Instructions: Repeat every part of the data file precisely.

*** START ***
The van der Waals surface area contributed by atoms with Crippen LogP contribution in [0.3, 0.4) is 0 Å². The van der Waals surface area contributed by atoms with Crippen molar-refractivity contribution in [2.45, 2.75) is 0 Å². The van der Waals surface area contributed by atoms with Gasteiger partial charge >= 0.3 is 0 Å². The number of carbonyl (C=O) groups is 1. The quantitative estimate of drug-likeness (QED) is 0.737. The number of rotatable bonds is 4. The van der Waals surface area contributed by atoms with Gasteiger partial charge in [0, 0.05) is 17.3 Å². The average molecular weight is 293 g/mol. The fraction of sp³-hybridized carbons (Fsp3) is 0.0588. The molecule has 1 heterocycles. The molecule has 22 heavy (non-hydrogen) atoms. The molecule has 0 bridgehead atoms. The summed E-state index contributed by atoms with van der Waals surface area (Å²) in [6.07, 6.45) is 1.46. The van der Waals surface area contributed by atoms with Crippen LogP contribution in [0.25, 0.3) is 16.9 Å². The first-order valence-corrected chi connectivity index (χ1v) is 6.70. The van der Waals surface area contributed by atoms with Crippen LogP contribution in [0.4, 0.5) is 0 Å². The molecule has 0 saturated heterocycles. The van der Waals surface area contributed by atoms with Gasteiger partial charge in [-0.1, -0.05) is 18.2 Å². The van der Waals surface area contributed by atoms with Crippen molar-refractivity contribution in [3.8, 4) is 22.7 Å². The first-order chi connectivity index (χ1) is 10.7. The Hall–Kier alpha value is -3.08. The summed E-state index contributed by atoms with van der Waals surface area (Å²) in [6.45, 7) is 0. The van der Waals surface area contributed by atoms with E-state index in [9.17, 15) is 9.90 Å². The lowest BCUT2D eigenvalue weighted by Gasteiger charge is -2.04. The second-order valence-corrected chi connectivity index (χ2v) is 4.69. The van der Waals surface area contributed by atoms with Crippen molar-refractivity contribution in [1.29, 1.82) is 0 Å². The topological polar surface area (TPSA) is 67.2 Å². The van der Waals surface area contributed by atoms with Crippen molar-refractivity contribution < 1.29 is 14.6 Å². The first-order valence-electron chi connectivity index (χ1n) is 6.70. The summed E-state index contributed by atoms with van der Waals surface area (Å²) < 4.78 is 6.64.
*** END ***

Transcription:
The van der Waals surface area contributed by atoms with Crippen LogP contribution in [0.3, 0.4) is 0 Å². The van der Waals surface area contributed by atoms with Crippen molar-refractivity contribution in [2.45, 2.75) is 0 Å². The van der Waals surface area contributed by atoms with Gasteiger partial charge >= 0.3 is 0 Å². The number of carbonyl (C=O) groups is 1. The quantitative estimate of drug-likeness (QED) is 0.737. The number of rotatable bonds is 4. The van der Waals surface area contributed by atoms with Gasteiger partial charge in [0, 0.05) is 17.3 Å². The average molecular weight is 293 g/mol. The fraction of sp³-hybridized carbons (Fsp3) is 0.0588. The molecule has 1 heterocycles. The molecule has 22 heavy (non-hydrogen) atoms. The molecule has 0 bridgehead atoms. The summed E-state index contributed by atoms with van der Waals surface area (Å²) in [6.07, 6.45) is 1.46. The van der Waals surface area contributed by atoms with Crippen LogP contribution in [0.25, 0.3) is 16.9 Å². The first-order valence-corrected chi connectivity index (χ1v) is 6.70. The van der Waals surface area contributed by atoms with Crippen LogP contribution in [0.4, 0.5) is 0 Å². The molecule has 0 saturated heterocycles. The van der Waals surface area contributed by atoms with Gasteiger partial charge in [-0.1, -0.05) is 18.2 Å². The van der Waals surface area contributed by atoms with Crippen molar-refractivity contribution in [3.8, 4) is 22.7 Å². The first-order chi connectivity index (χ1) is 10.7. The Hall–Kier alpha value is -3.08. The summed E-state index contributed by atoms with van der Waals surface area (Å²) in [6.45, 7) is 0. The van der Waals surface area contributed by atoms with E-state index in [9.17, 15) is 9.90 Å². The lowest BCUT2D eigenvalue weighted by Gasteiger charge is -2.04. The second-order valence-corrected chi connectivity index (χ2v) is 4.69. The van der Waals surface area contributed by atoms with Crippen molar-refractivity contribution in [1.29, 1.82) is 0 Å². The topological polar surface area (TPSA) is 67.2 Å². The van der Waals surface area contributed by atoms with Crippen molar-refractivity contribution < 1.29 is 14.6 Å². The first-order valence-electron chi connectivity index (χ1n) is 6.70. The summed E-state index contributed by atoms with van der Waals surface area (Å²) < 4.78 is 6.64.